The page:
It’s easy to be sniffy and dismissive of the arts. I mean my company is FNA for goodness sake, but it’s not all ponces making pretentious stuff that you need a degree in dadaism to understand. From pantomime to Pinter, from opera to Ozark, from Peaky Blinders to Mrs Brown’s Boys, and from Chernobyl to CBeebies – without regional theatre companies, indie film companies, comedy clubs, and useless degrees like media studies and drama – none of it would exist.
The arts and the creative industries are hugely important to the wellbeing of this country both culturally and economically and that’s before you get into the emotional benefits. All of the TV, boxsets and online content that got you through lockdown? That was created by artists – and they probably started out on a stage in a tiny theatre or tiny comedy club in a tiny town in the provinces.
Our arts are already suffering from a lack of diversity – not just from an ethnicity and gender point of view – but crucially from an economic perspective too. Where can working class writers, performers, directors and technicians learn their craft if this ecosystem is allowed to die? Their voices are already priced out of much of the industry because they cannot afford to live in London and/ or work an unpaid internship for a year.
Like the working men’s clubs circuit before it, once the stand up circuit goes – it’s gone and hundreds of jobs will be lost forever – but because it’s not a fish packing factory in Grimsby or a car plant in Sunderland nobody will care. Almost 78% of comedy venues say they will close next year.
£1.5 BILLION is a lot and it will save a few larger venues, but it’s chickenfeed when you look the size of our sector. The creative industries contribute more to the British economy than agriculture and fishing. Combined.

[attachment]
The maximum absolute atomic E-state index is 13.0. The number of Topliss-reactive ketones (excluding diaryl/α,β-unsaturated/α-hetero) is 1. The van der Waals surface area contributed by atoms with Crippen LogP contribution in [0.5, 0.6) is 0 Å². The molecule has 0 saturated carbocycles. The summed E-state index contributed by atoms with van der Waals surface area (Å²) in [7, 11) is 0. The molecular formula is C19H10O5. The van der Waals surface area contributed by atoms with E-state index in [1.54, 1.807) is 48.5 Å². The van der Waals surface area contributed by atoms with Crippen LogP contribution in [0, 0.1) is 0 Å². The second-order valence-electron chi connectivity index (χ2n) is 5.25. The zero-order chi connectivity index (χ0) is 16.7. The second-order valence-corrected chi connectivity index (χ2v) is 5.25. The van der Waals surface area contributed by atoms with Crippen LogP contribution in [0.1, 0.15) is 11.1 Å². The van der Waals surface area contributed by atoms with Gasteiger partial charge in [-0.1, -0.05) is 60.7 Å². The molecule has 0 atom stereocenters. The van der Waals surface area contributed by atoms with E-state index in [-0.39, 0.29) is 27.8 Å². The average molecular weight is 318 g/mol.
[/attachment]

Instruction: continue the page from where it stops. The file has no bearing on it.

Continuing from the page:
Small theatre and film companies, and comedy clubs – as well as much of the workforce in the creative industries has been left out of the majority of the support schemes the government has put in place to mitigate the Covid-19 crisis – we are trying to hang on as we realise our value in the ecosystem even if you don’t.
- The stand up circuit is the training pool for comedy writers and sitcoms.
- Regional theatres are the training pools the for the West End and for TV and film.
- Independent films are the training pools for Hollywood films.
It’s very rare for a nobody with no training and no background whatsoever to get a film or TV role, because like in any business (and film is a business) the financiers are risk averse – they aren’t going to hire some bum off the street who hasn’t proven themselves on someone else’s dime first.
Don’t let the government and press convince you that the arts is just some high-falutin’ intellectual pursuit for rich people. Our voices – your voices – and stories, deserve to be heard – when the arts dies, where will the new Sam Fender or Sarah Millican come from? How will the new Jade Thirlwell, Joe McElderry, or Lost Voice Guy hone their craft in order to be discovered? Award winning actor Dave Johns, and perennial favourite Robson Green – both started out on stage in the North East before going on to light up your screens. Just like every ecosystem in nature – it’s all connected and it thrives on biodiversity.